Hippocampus and amygdala morphology in adults with attention-deficit hyperactivity disorder.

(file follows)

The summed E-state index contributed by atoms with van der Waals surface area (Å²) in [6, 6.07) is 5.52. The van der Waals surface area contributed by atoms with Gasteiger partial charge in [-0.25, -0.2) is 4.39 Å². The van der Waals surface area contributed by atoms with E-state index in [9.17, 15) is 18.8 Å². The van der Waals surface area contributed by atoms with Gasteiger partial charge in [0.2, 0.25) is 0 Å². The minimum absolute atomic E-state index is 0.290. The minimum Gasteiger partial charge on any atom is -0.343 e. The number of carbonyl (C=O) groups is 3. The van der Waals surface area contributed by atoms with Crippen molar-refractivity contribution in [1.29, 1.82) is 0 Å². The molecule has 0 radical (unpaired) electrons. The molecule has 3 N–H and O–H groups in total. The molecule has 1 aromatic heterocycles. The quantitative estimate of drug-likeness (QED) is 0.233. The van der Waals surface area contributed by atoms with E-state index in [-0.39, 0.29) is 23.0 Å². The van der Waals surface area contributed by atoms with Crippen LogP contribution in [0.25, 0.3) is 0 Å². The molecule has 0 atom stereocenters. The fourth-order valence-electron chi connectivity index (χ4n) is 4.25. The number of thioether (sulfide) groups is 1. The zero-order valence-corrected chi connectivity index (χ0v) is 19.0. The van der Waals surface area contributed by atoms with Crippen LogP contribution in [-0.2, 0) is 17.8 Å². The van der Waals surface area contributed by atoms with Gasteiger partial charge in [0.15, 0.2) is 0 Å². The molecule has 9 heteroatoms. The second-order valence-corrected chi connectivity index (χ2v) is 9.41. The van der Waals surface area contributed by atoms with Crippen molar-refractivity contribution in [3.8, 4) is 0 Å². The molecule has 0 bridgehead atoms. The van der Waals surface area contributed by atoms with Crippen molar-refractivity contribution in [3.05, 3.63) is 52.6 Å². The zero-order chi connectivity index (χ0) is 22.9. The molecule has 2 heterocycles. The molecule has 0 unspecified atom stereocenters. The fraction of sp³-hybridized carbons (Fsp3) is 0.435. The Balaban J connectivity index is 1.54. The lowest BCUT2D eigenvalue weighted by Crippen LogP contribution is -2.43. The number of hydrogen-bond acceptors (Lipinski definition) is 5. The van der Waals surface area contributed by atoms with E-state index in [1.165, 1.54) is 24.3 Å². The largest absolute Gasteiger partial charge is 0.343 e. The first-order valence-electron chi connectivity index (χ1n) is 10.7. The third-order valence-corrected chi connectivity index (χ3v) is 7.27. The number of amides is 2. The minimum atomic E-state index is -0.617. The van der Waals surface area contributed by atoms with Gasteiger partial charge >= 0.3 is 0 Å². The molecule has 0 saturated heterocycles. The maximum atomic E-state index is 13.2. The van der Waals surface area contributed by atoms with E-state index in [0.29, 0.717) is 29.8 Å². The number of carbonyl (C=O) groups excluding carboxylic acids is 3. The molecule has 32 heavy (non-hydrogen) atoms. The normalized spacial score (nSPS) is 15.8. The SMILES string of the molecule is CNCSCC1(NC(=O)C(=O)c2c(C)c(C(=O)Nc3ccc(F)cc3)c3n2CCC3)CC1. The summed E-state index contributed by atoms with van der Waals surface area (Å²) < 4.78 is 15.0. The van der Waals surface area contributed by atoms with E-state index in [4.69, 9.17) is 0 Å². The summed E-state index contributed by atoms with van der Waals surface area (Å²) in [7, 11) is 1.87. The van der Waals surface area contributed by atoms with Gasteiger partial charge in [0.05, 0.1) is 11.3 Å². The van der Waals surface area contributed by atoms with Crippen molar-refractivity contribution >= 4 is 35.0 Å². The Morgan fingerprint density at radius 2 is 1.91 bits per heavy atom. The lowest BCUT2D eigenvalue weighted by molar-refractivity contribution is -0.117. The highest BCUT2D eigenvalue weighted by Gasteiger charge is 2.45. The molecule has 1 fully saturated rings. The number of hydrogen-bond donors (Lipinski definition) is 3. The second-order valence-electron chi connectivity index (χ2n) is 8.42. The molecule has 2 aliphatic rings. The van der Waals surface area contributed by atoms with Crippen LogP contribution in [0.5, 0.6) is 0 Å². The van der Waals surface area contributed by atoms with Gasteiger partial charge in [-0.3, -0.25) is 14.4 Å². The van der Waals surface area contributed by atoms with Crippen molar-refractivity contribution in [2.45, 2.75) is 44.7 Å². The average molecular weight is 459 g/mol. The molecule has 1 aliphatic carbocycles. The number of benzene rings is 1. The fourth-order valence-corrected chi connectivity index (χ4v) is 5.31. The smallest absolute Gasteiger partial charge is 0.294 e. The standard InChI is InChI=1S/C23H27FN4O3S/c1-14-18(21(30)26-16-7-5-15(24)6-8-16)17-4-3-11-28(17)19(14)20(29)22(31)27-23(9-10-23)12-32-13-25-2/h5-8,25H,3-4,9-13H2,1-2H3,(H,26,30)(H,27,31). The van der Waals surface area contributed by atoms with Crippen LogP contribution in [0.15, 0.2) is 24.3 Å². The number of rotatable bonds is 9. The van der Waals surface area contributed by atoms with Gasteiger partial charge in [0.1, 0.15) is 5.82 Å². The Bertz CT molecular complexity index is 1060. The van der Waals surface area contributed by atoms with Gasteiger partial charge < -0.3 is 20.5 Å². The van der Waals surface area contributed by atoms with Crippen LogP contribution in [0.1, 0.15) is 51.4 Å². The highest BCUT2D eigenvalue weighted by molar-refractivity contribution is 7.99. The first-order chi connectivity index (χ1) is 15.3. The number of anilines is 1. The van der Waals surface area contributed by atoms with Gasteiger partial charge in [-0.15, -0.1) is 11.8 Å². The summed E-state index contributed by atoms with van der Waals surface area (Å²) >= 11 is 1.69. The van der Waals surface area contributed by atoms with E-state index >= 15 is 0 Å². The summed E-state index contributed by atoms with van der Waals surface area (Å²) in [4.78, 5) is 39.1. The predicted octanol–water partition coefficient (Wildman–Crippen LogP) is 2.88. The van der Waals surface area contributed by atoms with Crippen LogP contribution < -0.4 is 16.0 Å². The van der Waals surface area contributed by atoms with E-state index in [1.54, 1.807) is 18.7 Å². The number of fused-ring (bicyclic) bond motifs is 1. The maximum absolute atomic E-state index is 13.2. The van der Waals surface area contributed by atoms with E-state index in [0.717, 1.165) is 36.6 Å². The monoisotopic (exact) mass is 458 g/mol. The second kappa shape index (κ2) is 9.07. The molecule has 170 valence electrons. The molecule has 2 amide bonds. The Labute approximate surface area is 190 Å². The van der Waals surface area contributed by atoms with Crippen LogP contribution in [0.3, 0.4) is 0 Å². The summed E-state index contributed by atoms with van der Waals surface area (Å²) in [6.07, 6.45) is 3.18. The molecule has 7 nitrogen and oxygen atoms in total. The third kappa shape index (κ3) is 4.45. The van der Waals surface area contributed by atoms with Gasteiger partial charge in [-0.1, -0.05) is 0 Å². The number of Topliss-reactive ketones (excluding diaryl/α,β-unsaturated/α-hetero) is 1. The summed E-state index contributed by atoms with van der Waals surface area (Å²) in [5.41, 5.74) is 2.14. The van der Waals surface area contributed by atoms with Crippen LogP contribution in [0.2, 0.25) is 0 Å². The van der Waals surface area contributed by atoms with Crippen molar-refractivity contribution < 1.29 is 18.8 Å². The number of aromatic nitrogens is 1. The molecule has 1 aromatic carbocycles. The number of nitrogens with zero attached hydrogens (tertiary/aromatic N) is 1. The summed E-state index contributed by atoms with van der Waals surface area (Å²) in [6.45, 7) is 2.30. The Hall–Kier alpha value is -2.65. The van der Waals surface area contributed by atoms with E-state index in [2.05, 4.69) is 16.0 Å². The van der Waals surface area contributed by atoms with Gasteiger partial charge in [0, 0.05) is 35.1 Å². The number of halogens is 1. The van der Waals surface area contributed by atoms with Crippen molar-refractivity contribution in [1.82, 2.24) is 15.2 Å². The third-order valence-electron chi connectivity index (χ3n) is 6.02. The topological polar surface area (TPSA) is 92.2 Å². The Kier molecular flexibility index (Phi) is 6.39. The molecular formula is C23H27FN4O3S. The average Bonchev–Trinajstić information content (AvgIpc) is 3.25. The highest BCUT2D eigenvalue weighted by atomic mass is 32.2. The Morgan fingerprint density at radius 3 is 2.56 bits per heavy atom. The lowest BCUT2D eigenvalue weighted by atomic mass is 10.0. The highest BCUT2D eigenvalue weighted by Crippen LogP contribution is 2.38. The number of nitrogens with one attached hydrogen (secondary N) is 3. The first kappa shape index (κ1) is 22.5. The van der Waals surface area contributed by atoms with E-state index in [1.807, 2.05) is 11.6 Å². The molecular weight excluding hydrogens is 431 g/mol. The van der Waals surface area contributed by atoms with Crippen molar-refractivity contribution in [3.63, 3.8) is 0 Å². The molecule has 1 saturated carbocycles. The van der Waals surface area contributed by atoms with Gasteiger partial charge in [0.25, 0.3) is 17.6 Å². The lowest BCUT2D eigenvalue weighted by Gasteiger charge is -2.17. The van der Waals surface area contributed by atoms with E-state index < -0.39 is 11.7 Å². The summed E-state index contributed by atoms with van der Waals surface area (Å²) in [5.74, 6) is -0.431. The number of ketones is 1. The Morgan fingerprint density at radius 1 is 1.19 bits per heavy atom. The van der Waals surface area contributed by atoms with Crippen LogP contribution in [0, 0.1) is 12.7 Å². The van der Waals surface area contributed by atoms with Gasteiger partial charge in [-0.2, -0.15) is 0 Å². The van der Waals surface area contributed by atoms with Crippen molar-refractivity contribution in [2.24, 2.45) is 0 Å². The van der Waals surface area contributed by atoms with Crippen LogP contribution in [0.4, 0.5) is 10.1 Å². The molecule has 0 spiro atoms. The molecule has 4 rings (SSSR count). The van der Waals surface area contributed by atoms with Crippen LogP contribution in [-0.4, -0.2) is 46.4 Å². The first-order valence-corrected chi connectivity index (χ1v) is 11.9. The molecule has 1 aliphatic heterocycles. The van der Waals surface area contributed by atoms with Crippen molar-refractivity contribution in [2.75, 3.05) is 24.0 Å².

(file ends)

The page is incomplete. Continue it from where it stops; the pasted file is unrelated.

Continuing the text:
OBJECTIVE: Attention-deficit hyperactivity disorder (ADHD) in adulthood is a serious health problem with a prevalence of up to 4%. Limbic structures have been implicated in the genesis of ADHD; it has been suggested that they mediate mood and cognitive disturbances in affected individuals. Recently, a large study involving children and adolescents with ADHD reported bilateral enlargement of the hippocampus and indirect evidence of amygdala volume loss in this patient sample. We sought to test the hypothesis that, like in pediatric patients, there might be hippocampus and amygdala volume abnormalities in adult patients with ADHD. METHODS: We studied 27 adult patients with ADHD and 27 group-matched healthy volunteers using a 1.5 T magnetic resonance imaging scanner. We manually obtained morphometric measurements of the regions mentioned. RESULTS: In contrast to previous findings in children and adolescents, we found no significant differences in hippocampus and amygdala volumes among adults with and without the disorder. CONCLUSION: Findings of hippocampus enlargement and amygdala volume loss are not very stable across different samples of patients with ADHD. Contradictory findings may be related to the different locations of alterations along the complex circuits responsible for the different symptoms of ADHD. Further studies involving larger samples of adult patients with ADHD and using multimodal designs are needed.